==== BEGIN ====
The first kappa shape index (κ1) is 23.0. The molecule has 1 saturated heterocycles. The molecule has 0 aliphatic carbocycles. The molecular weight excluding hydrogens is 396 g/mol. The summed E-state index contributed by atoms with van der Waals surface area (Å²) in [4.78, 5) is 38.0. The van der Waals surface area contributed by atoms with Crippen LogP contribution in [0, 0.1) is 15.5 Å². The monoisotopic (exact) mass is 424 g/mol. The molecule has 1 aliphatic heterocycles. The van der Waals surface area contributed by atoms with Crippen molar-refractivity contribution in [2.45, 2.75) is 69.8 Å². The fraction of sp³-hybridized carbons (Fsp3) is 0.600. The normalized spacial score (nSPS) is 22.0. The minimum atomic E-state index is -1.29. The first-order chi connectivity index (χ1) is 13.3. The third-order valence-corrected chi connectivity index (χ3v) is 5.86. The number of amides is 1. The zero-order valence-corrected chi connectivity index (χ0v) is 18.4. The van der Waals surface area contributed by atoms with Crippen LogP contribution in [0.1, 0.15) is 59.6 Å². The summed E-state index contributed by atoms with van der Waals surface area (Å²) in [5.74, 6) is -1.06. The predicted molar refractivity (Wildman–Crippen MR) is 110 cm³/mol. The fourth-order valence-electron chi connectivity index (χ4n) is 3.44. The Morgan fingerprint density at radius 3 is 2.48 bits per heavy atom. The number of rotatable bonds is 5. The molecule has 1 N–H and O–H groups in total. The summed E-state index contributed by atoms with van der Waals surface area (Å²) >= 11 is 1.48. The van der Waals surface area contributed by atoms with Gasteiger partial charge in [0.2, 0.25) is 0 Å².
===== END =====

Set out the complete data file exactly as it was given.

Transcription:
The first kappa shape index (κ1) is 23.0. The molecule has 1 saturated heterocycles. The molecule has 0 aliphatic carbocycles. The molecular weight excluding hydrogens is 396 g/mol. The summed E-state index contributed by atoms with van der Waals surface area (Å²) in [4.78, 5) is 38.0. The van der Waals surface area contributed by atoms with Crippen LogP contribution in [0, 0.1) is 15.5 Å². The monoisotopic (exact) mass is 424 g/mol. The molecule has 1 aliphatic heterocycles. The van der Waals surface area contributed by atoms with Crippen molar-refractivity contribution in [2.45, 2.75) is 69.8 Å². The fraction of sp³-hybridized carbons (Fsp3) is 0.600. The normalized spacial score (nSPS) is 22.0. The minimum atomic E-state index is -1.29. The first-order chi connectivity index (χ1) is 13.3. The third-order valence-corrected chi connectivity index (χ3v) is 5.86. The number of amides is 1. The zero-order valence-corrected chi connectivity index (χ0v) is 18.4. The van der Waals surface area contributed by atoms with Crippen LogP contribution in [0.1, 0.15) is 59.6 Å². The summed E-state index contributed by atoms with van der Waals surface area (Å²) in [5.74, 6) is -1.06. The predicted molar refractivity (Wildman–Crippen MR) is 110 cm³/mol. The fourth-order valence-electron chi connectivity index (χ4n) is 3.44. The Morgan fingerprint density at radius 3 is 2.48 bits per heavy atom. The number of rotatable bonds is 5. The molecule has 1 N–H and O–H groups in total. The summed E-state index contributed by atoms with van der Waals surface area (Å²) >= 11 is 1.48. The van der Waals surface area contributed by atoms with Gasteiger partial charge in [0.2, 0.25) is 0 Å².